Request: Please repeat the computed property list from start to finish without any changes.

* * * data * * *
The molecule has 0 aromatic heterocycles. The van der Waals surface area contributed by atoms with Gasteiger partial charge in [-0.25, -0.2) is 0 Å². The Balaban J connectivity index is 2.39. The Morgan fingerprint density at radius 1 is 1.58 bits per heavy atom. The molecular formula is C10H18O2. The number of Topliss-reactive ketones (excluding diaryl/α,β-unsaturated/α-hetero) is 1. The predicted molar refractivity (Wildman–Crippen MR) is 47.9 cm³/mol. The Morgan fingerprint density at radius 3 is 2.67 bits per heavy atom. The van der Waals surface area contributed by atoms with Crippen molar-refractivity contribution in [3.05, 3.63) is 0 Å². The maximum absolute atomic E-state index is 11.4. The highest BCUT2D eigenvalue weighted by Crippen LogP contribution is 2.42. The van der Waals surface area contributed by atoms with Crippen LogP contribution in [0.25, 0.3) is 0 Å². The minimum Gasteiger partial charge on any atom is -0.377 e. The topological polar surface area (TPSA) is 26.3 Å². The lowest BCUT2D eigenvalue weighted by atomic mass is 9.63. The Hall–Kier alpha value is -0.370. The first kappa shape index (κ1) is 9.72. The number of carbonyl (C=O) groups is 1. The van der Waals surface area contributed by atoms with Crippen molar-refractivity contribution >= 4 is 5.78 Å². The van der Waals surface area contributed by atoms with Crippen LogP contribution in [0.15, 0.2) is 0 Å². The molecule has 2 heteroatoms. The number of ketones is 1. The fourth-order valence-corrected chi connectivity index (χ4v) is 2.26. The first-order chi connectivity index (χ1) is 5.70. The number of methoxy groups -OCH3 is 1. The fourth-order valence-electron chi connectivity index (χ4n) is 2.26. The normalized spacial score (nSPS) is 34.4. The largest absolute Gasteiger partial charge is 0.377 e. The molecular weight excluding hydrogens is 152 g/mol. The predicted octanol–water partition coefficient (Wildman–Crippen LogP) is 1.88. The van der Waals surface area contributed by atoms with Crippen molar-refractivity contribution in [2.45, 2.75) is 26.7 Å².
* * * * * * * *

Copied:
The molecule has 0 aromatic heterocycles. The van der Waals surface area contributed by atoms with Gasteiger partial charge in [-0.25, -0.2) is 0 Å². The Balaban J connectivity index is 2.39. The Morgan fingerprint density at radius 1 is 1.58 bits per heavy atom. The molecular formula is C10H18O2. The number of Topliss-reactive ketones (excluding diaryl/α,β-unsaturated/α-hetero) is 1. The predicted molar refractivity (Wildman–Crippen MR) is 47.9 cm³/mol. The Morgan fingerprint density at radius 3 is 2.67 bits per heavy atom. The van der Waals surface area contributed by atoms with Crippen molar-refractivity contribution in [3.05, 3.63) is 0 Å². The maximum absolute atomic E-state index is 11.4. The highest BCUT2D eigenvalue weighted by Crippen LogP contribution is 2.42. The van der Waals surface area contributed by atoms with Crippen LogP contribution in [0.25, 0.3) is 0 Å². The minimum Gasteiger partial charge on any atom is -0.377 e. The topological polar surface area (TPSA) is 26.3 Å². The lowest BCUT2D eigenvalue weighted by atomic mass is 9.63. The Hall–Kier alpha value is -0.370. The first kappa shape index (κ1) is 9.72. The number of carbonyl (C=O) groups is 1. The van der Waals surface area contributed by atoms with Crippen molar-refractivity contribution >= 4 is 5.78 Å². The van der Waals surface area contributed by atoms with Crippen LogP contribution in [0.15, 0.2) is 0 Å². The molecule has 2 heteroatoms. The number of ketones is 1. The fourth-order valence-corrected chi connectivity index (χ4v) is 2.26. The first-order chi connectivity index (χ1) is 5.70. The number of methoxy groups -OCH3 is 1. The fourth-order valence-electron chi connectivity index (χ4n) is 2.26. The normalized spacial score (nSPS) is 34.4. The largest absolute Gasteiger partial charge is 0.377 e. The molecular weight excluding hydrogens is 152 g/mol. The predicted octanol–water partition coefficient (Wildman–Crippen LogP) is 1.88. The van der Waals surface area contributed by atoms with Crippen molar-refractivity contribution in [2.45, 2.75) is 26.7 Å².